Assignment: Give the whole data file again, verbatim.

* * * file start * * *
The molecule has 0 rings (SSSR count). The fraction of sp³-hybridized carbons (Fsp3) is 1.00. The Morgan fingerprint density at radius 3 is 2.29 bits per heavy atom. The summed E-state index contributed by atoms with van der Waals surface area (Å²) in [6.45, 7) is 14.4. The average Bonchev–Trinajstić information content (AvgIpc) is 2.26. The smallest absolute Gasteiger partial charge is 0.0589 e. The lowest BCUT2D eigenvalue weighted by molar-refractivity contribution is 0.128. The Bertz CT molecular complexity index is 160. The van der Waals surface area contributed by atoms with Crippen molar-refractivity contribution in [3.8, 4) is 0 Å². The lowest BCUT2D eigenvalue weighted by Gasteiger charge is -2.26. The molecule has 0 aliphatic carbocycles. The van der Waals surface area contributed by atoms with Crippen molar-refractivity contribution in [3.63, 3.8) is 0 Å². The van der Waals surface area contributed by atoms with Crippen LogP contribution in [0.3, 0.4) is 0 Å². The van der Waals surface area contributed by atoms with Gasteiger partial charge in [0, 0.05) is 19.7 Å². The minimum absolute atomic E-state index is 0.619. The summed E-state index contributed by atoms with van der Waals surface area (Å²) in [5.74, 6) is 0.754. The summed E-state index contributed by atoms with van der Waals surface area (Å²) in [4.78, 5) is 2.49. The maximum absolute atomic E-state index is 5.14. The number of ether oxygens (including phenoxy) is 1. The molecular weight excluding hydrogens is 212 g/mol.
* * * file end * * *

The molecule has 0 rings (SSSR count). The fraction of sp³-hybridized carbons (Fsp3) is 1.00. The Morgan fingerprint density at radius 3 is 2.29 bits per heavy atom. The summed E-state index contributed by atoms with van der Waals surface area (Å²) in [6.45, 7) is 14.4. The average Bonchev–Trinajstić information content (AvgIpc) is 2.26. The smallest absolute Gasteiger partial charge is 0.0589 e. The lowest BCUT2D eigenvalue weighted by molar-refractivity contribution is 0.128. The Bertz CT molecular complexity index is 160. The van der Waals surface area contributed by atoms with Crippen molar-refractivity contribution in [3.8, 4) is 0 Å². The lowest BCUT2D eigenvalue weighted by Gasteiger charge is -2.26. The molecule has 0 aliphatic carbocycles. The van der Waals surface area contributed by atoms with Crippen molar-refractivity contribution in [3.63, 3.8) is 0 Å². The van der Waals surface area contributed by atoms with Crippen LogP contribution in [0.3, 0.4) is 0 Å². The van der Waals surface area contributed by atoms with Gasteiger partial charge in [0, 0.05) is 19.7 Å². The minimum absolute atomic E-state index is 0.619. The summed E-state index contributed by atoms with van der Waals surface area (Å²) in [5.74, 6) is 0.754. The summed E-state index contributed by atoms with van der Waals surface area (Å²) in [4.78, 5) is 2.49. The maximum absolute atomic E-state index is 5.14. The number of ether oxygens (including phenoxy) is 1. The molecular weight excluding hydrogens is 212 g/mol.